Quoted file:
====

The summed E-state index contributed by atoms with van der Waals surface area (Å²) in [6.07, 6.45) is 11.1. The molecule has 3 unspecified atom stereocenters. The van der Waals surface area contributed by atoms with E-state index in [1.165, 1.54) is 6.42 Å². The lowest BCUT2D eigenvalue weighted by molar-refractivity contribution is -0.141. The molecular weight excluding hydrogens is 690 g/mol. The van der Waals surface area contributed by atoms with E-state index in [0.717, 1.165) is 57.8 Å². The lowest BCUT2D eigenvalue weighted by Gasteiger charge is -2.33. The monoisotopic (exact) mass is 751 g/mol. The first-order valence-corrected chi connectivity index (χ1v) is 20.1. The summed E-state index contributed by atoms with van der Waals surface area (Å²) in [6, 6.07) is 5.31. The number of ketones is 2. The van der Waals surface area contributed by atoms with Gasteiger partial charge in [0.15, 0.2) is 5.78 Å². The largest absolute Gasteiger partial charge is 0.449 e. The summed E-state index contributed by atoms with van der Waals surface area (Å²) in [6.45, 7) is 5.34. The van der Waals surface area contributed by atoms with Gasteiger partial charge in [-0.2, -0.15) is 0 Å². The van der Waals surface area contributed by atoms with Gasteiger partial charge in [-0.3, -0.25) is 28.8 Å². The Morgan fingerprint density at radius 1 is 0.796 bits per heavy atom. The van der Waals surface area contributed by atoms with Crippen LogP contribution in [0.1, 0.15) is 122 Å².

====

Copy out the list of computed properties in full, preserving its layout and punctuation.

The summed E-state index contributed by atoms with van der Waals surface area (Å²) in [6.07, 6.45) is 11.1. The molecule has 3 unspecified atom stereocenters. The van der Waals surface area contributed by atoms with E-state index in [1.165, 1.54) is 6.42 Å². The lowest BCUT2D eigenvalue weighted by molar-refractivity contribution is -0.141. The molecular weight excluding hydrogens is 690 g/mol. The van der Waals surface area contributed by atoms with E-state index in [0.717, 1.165) is 57.8 Å². The lowest BCUT2D eigenvalue weighted by Gasteiger charge is -2.33. The monoisotopic (exact) mass is 751 g/mol. The first-order valence-corrected chi connectivity index (χ1v) is 20.1. The summed E-state index contributed by atoms with van der Waals surface area (Å²) in [6, 6.07) is 5.31. The number of ketones is 2. The van der Waals surface area contributed by atoms with Gasteiger partial charge in [0.15, 0.2) is 5.78 Å². The largest absolute Gasteiger partial charge is 0.449 e. The summed E-state index contributed by atoms with van der Waals surface area (Å²) in [6.45, 7) is 5.34. The van der Waals surface area contributed by atoms with Gasteiger partial charge in [-0.2, -0.15) is 0 Å². The van der Waals surface area contributed by atoms with Gasteiger partial charge in [-0.3, -0.25) is 28.8 Å². The Morgan fingerprint density at radius 1 is 0.796 bits per heavy atom. The van der Waals surface area contributed by atoms with Crippen LogP contribution in [0.1, 0.15) is 122 Å².